The link between support and prison: NDIS eligibility and incarceration

Posted 6 months ago by David McManus
The Royal Commission’s Final Report was made public on September 29, 2023, as advocates reflected on incarceration rates among those with ABI. [Source: ChameleonsEye via Shutterstock]
The Royal Commission’s Final Report was made public on September 29, 2023, as advocates reflected on incarceration rates among those with ABI. [Source: ChameleonsEye via Shutterstock]

For continued coverage of the Disability Royal Commission’s Final Report, stay up to date with the team from Talking Disability.

Key points:

  • The Royal Melbourne Institute of Technology’s Centre for Innovative Justice provided two submissions to the Royal Commission into Violence, Abuse, Neglect and Exploitation of People with Disability which included 36 recommendations
  • Over the past four-and-a-half years, the Disability Royal Commission held 32 public hearings across all States and Territories and heard from nearly 10,000 people
  • ABI-related disability can impact cognitive, physical, emotional and independent functioning


The Royal Commission into Violence, Abuse, Neglect and Exploitation of People with Disability concluded that relatively little attention had been paid by Governments to the disproportionate number of people with cognitive disability who are in custody.

The data Commissioners received about the proportion of First Nations people with cognitive disability in custody, particularly in youth detention, exposed a largely hidden national crisis.

Acquired brain injury is especially prevalent and numerous studies reported high rates of ABI among adult prisoners — as high as 40 to 90 percent. A report from the Australian Institute of Health and Welfare noted, ‘ABI is a risk factor for criminal behaviour and for offending after prison release’.

In 2022, the Australian Institute of Criminology published research from Victoria showing that young people with ABI or associated cognitive impairments may be over-represented in the criminal justice system.

Stan Winford, associate director of research for innovation and reform at the Centre for Innovative Justice said Australia’s criminal justice system had failed people with an ABI through a lack of recognition, respect and support.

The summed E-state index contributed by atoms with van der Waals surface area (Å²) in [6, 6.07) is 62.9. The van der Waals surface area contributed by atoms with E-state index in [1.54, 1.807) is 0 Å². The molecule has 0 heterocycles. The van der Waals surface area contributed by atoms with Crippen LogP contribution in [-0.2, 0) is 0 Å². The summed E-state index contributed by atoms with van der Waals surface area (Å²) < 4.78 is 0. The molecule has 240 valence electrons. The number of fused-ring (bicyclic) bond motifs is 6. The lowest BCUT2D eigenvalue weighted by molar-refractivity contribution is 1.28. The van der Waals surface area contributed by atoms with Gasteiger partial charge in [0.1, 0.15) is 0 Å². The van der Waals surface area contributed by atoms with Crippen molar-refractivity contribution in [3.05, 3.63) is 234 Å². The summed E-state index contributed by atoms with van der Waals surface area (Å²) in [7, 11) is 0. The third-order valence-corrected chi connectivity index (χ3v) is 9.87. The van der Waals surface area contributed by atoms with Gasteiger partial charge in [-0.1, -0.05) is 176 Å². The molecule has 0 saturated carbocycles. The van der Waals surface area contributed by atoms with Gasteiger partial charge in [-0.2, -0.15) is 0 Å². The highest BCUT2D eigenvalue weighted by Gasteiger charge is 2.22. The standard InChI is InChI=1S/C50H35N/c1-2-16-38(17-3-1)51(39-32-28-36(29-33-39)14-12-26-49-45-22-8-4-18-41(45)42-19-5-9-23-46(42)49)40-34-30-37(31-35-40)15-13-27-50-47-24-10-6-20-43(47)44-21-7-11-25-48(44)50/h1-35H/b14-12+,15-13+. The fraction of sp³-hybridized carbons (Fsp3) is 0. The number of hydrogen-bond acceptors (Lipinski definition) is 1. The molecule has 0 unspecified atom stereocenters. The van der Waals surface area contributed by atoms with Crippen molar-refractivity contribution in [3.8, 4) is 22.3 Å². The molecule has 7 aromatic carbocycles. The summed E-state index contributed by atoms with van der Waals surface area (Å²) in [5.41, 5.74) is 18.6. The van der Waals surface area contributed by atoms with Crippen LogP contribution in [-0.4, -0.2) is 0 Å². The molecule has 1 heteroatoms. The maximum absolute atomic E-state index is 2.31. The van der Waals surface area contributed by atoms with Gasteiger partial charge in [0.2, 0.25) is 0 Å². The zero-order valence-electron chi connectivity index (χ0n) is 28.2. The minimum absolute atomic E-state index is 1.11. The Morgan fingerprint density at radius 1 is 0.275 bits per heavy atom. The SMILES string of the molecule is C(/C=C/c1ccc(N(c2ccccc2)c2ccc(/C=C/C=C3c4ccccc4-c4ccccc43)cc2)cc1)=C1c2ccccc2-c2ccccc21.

“Two percent of Australians have an ABI, but in Victorian prisons, that number is far higher,” Mr Winford, a legal and justice system expert, said.

“One study by Corrections Victoria found that 42 percent of male prisoners and 33 percent of female prisoners have an ABI.

“Quite often, people with an ABI are stuck in a vicious cycle where they are in constant contact with the justice system due to the lack of appropriate support. 

“One of the recurring issues identified in our work has been difficulty meeting [National Disability Insurance Scheme] eligibility criteria.  

“There is a distinct lack of access to services for diagnosis and assessment available for individuals in custody, as well as a lack of documentation to prove diagnosis for those already assessed. “

Stan noted that many disability services do not provide services in custodial settings because of internal policies or barriers or a belief it is not possible to do so.

The two submissions provided by the RMIT Centre for Innovative Justice highlighted the need for:

  • Improved pathways into secure long-term housing for people with disabilities in the criminal justice system
  • Early intervention and diversion for people with disabilities in contact with or at risk of contact with the criminal justice system 
  • Improved trauma and disability-informed practice in the criminal justice system 
  • Improved cross-sector communication and information sharing


Notably, no jurisdiction in Australia, with the partial exception of New South Wales, comprehensively collected or published data that records the number of people with disability in criminal justice systems or the types and prevalence of disability within custodial settings.


In the Final Report, Commissioners recommended that Federal, State and Territory Governments should support legislation requiring the annual collection and publication of data relating to people found unfit to plead or not guilty by reason of cognitive or mental health impairment

Dorothy Armstrong, advisor and peer support worker Centre for Innovative Justice’s Supporting Justice project, gave evidence to the Royal Commission regarding the impact of the criminal justice system on people with disability.

“Everyone in the criminal justice system experiences a level of trauma because we are a part of a system that is failing people and the community,” Ms Armstrong explained.

“Currently, the way people are treated in the criminal justice system, particularly those people with poorly understood disabilities and mental ill-health, creates further harm.

“People with lived experience can offer insights into how a system operates in ways that a person with learned experience cannot. Including lived experience in policy design and implementation is vital. 

“If people with a disability in the justice system don’t experience respect and support, it’s highly likely that they’ll continue the offending cycle they’re on.”

As a person with lived experience of the criminal justice system, Dorothy is one of the founding members of the Voices for Change self-advocacy group for people with acquired brain injury.

Have you read Volume Eight of the Disability Royal Commission’s Final Report? Let the team at Talking Disability know and subscribe to the Disability Support Guide newsletter today. What do you believe should be changed about the criminal justice system?